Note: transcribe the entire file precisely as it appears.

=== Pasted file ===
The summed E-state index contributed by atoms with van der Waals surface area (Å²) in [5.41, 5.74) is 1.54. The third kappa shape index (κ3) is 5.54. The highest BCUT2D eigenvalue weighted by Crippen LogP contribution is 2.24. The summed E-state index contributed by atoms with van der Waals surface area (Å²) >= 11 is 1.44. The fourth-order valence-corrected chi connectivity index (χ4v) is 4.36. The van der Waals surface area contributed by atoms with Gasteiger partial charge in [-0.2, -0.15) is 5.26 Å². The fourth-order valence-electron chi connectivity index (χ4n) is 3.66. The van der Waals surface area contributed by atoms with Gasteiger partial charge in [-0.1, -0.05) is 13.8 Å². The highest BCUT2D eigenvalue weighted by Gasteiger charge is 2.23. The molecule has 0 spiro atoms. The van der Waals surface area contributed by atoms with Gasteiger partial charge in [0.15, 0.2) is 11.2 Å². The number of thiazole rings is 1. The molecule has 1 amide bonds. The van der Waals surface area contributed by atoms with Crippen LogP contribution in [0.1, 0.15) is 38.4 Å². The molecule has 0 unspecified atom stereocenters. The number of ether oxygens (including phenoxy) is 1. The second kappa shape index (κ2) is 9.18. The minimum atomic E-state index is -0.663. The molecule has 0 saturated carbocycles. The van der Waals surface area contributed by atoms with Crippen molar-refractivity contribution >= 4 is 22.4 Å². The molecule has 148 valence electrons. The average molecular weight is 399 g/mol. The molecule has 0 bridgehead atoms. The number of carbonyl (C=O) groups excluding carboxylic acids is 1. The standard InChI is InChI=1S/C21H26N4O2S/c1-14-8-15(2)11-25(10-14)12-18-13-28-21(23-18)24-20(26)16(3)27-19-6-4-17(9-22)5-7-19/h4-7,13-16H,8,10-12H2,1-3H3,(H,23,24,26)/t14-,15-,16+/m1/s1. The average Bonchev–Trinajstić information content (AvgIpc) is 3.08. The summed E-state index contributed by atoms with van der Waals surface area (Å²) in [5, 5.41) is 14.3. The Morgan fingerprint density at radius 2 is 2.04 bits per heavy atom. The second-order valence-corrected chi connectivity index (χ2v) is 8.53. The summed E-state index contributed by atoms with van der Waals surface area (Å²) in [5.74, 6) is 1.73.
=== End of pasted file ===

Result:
The summed E-state index contributed by atoms with van der Waals surface area (Å²) in [5.41, 5.74) is 1.54. The third kappa shape index (κ3) is 5.54. The highest BCUT2D eigenvalue weighted by Crippen LogP contribution is 2.24. The summed E-state index contributed by atoms with van der Waals surface area (Å²) >= 11 is 1.44. The fourth-order valence-corrected chi connectivity index (χ4v) is 4.36. The van der Waals surface area contributed by atoms with Gasteiger partial charge in [-0.2, -0.15) is 5.26 Å². The fourth-order valence-electron chi connectivity index (χ4n) is 3.66. The van der Waals surface area contributed by atoms with Gasteiger partial charge in [-0.1, -0.05) is 13.8 Å². The highest BCUT2D eigenvalue weighted by Gasteiger charge is 2.23. The molecule has 0 spiro atoms. The van der Waals surface area contributed by atoms with Gasteiger partial charge in [0.15, 0.2) is 11.2 Å². The number of thiazole rings is 1. The molecule has 1 amide bonds. The van der Waals surface area contributed by atoms with Crippen LogP contribution in [0.1, 0.15) is 38.4 Å². The molecule has 0 unspecified atom stereocenters. The number of ether oxygens (including phenoxy) is 1. The second kappa shape index (κ2) is 9.18. The minimum atomic E-state index is -0.663. The molecule has 0 saturated carbocycles. The van der Waals surface area contributed by atoms with Crippen molar-refractivity contribution >= 4 is 22.4 Å². The molecule has 148 valence electrons. The average molecular weight is 399 g/mol. The molecule has 0 bridgehead atoms. The number of carbonyl (C=O) groups excluding carboxylic acids is 1. The standard InChI is InChI=1S/C21H26N4O2S/c1-14-8-15(2)11-25(10-14)12-18-13-28-21(23-18)24-20(26)16(3)27-19-6-4-17(9-22)5-7-19/h4-7,13-16H,8,10-12H2,1-3H3,(H,23,24,26)/t14-,15-,16+/m1/s1. The average Bonchev–Trinajstić information content (AvgIpc) is 3.08. The summed E-state index contributed by atoms with van der Waals surface area (Å²) in [5, 5.41) is 14.3. The Morgan fingerprint density at radius 2 is 2.04 bits per heavy atom. The second-order valence-corrected chi connectivity index (χ2v) is 8.53. The summed E-state index contributed by atoms with van der Waals surface area (Å²) in [5.74, 6) is 1.73.